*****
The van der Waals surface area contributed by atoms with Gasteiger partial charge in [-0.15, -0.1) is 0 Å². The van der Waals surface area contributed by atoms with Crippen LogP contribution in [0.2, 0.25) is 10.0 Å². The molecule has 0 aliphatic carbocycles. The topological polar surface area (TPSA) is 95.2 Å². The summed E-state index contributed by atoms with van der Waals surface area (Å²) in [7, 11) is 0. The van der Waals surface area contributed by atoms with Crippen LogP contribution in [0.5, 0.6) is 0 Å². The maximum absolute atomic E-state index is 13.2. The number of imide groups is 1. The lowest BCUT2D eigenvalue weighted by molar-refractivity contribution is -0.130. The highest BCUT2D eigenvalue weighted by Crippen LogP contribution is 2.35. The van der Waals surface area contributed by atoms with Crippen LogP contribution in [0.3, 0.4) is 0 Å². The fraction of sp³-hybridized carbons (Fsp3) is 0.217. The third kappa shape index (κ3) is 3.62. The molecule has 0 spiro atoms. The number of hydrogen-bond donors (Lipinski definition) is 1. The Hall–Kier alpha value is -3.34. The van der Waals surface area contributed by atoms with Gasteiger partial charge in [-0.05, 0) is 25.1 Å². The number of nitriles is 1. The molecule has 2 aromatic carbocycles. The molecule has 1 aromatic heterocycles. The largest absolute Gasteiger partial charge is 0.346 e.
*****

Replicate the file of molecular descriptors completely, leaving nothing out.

The van der Waals surface area contributed by atoms with Gasteiger partial charge in [-0.15, -0.1) is 0 Å². The van der Waals surface area contributed by atoms with Crippen LogP contribution in [0.2, 0.25) is 10.0 Å². The molecule has 0 aliphatic carbocycles. The topological polar surface area (TPSA) is 95.2 Å². The summed E-state index contributed by atoms with van der Waals surface area (Å²) in [7, 11) is 0. The van der Waals surface area contributed by atoms with Crippen LogP contribution in [0.5, 0.6) is 0 Å². The maximum absolute atomic E-state index is 13.2. The number of imide groups is 1. The lowest BCUT2D eigenvalue weighted by molar-refractivity contribution is -0.130. The highest BCUT2D eigenvalue weighted by Crippen LogP contribution is 2.35. The van der Waals surface area contributed by atoms with Crippen LogP contribution in [0.3, 0.4) is 0 Å². The fraction of sp³-hybridized carbons (Fsp3) is 0.217. The third kappa shape index (κ3) is 3.62. The molecule has 0 spiro atoms. The number of hydrogen-bond donors (Lipinski definition) is 1. The Hall–Kier alpha value is -3.34. The van der Waals surface area contributed by atoms with Gasteiger partial charge in [-0.05, 0) is 25.1 Å². The number of nitriles is 1. The molecule has 2 aromatic carbocycles. The molecule has 1 aromatic heterocycles. The largest absolute Gasteiger partial charge is 0.346 e.